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Restoration and Protection of Biodiversity of Mount Bamboutos Ecosystem in Western Cameroon

Restoration and Protection of Biodiversity of Mount Bamboutos Ecosystem in Western Cameroon

]The Mount Bamboutos ecosystem has greatly been degraded due to massive deforestation. Intensive and uncontrolled farming in low and high altitude areas have caused the natural vegetation of the mountain to decline, the springs on the mountain top to dry up, hence, increasing soil erosion. Further compounding these, are unregulated land uses, land use conflicts, severe poverty, unregulated use of natural resources, water crises and food insecurity.

The Mount Bamboutos ecosystem by 1960 was one of the most biodiversity rich mountains in continental Africa with the presence of gorillas, chimpanzees, tigers, antelopes, elephants, birds, amphibians and butterflies.

The 2740 m high mountain conferred to this ecosystem a high degree of endemism and restricted ranges to many of the globally threatened species found there. Fifty seven years down the lane, this mountain once prided among the richest biodiversity hotspots in Africa, has almost completely been degraded with many of the species going to local extinction. Exaggerated anthropogenic pressure has been largely attributed as one of the root causes of the problem.

[one_half][/one_half]The Mount Bamboutos Initiative (MBI) is a project for the restoration and conservation of the Mount Bamboutos Ecosystem in Western Cameroon. It is a joint initiative of the Environment and Rural Development Foundation (ERuDeF), Cameroon and the International Tree Foundation (ITF), UK in collaboration with the government of Cameroon to support the urgent restoration of the highly degraded ecosystem and biodiversity of Mt Bamboutos.

This Initiative seeks to restore the degraded Mt Bamboutos ecosystem and its biodiversity while improving on the quality of lives of the local and indigenous communities. The project shall run for 15 years in 3 phases of five years. The implementation shall concurrently be mountain-wide and regionally, based on key pilot sites.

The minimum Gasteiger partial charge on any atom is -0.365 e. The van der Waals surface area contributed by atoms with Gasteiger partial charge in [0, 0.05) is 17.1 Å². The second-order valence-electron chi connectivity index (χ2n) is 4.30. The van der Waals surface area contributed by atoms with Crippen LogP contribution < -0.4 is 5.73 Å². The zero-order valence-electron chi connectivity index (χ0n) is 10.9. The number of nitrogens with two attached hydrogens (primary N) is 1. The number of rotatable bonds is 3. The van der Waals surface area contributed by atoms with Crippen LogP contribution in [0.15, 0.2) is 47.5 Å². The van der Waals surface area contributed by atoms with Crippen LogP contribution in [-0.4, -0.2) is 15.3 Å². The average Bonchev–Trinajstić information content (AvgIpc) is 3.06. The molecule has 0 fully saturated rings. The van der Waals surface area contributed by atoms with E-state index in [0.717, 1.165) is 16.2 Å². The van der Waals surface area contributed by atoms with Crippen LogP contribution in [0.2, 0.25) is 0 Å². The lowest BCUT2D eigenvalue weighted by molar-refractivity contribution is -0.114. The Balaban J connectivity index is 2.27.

Using the regional based pilot approach, one pilot village will be selected from each division within which activities will be launched. All the other villages will progressively be involved throughout the three phases of the project. Five locally based NGOs will be involved with one coming from each of the five administrative districts.

The key beneficiaries of the project are the declining biodiversity and the poor local community members who are farmers, breeders and hunters. Other beneficiaries are government ministries who lack cross regional coordination.

The Initiative runs in three phases. It is hope that at the end of the first phase, populations of some biodiversity species including gorillas, chimpanzees, butterflies and birds are increased to functional levels. This phase will equally induce food security and economic resilience. Meanwhile, about 20,000 ha of the degraded landscape of Mt. Bamboutos will be restored with over 8 million trees planted in riparian forests, community /sacred forests, water catchments, farmers’ fields and biodiversity reserve to support wide ranging ecosystem services.